I didn't have my passport with me so I couldn't take advantage of the stacks, but there were loads of other exhibits to enjoy -- and one of the best gift shops ever, so no problems!

Tuesday, January 29, 2019

London: A Palace, A Hotel and a Quirky, Fascinating Museum

We've visited art galleries and palaces, toy shops and antique markets, concerts and churches in these posts. All part of a wonderful holiday in our favorite city! Our time in London was coming to a close and still so much to do, and a couple of things to share before my "travel break" in the next week or so. (Just because I'm remembering and sharing all this doesn't mean life hasn't gone on here with baby grands, cooking classes, art classes and making my home cozy for winter! You're probably ready for a break, too!)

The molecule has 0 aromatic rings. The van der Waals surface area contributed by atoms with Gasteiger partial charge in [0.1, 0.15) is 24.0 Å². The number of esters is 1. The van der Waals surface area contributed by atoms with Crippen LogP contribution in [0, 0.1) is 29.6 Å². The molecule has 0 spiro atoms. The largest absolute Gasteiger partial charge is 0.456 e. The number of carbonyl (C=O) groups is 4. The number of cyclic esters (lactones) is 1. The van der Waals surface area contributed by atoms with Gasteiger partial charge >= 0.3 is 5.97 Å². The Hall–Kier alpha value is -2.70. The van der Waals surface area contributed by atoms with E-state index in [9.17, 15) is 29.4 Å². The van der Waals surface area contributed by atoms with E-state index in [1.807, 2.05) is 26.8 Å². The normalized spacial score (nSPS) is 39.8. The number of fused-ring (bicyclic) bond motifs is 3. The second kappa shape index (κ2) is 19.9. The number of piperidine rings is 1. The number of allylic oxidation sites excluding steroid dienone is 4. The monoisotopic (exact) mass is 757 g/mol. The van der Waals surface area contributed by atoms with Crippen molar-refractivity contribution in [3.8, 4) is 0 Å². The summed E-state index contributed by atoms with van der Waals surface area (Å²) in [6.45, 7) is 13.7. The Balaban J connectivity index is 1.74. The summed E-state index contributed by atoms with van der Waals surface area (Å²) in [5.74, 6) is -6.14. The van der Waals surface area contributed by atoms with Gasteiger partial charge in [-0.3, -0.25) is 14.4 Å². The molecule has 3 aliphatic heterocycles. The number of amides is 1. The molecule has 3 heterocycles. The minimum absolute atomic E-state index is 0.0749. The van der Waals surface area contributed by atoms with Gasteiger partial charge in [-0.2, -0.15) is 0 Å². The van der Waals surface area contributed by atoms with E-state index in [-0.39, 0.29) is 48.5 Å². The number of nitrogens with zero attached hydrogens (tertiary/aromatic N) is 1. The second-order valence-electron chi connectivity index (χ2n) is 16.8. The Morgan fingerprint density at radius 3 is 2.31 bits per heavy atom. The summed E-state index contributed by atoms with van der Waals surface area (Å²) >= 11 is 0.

Rick really wanted to see the Goring Hotel -- this is one that holds a warrant to the Queen and the spot where Kate Middleton and her family stayed the night before the Royal Wedding. So we took the tube to Victoria station and en route stopped by Buckingham Palace.

The Queen was in residence, we noted, by the flying of the Royal Standard.

No balcony appearances, though. Oh well...

And alas, no guard to change. We'd seen that before but it's always fun. Only a guard walking about.

But then we heard sounds from down the way and soon a parade of sorts.

It wasn't a long parade... now you see it, now you don't!

But it was followed by the Royal Pooper Scooper. Certainly a nice touch, especially for the tourists!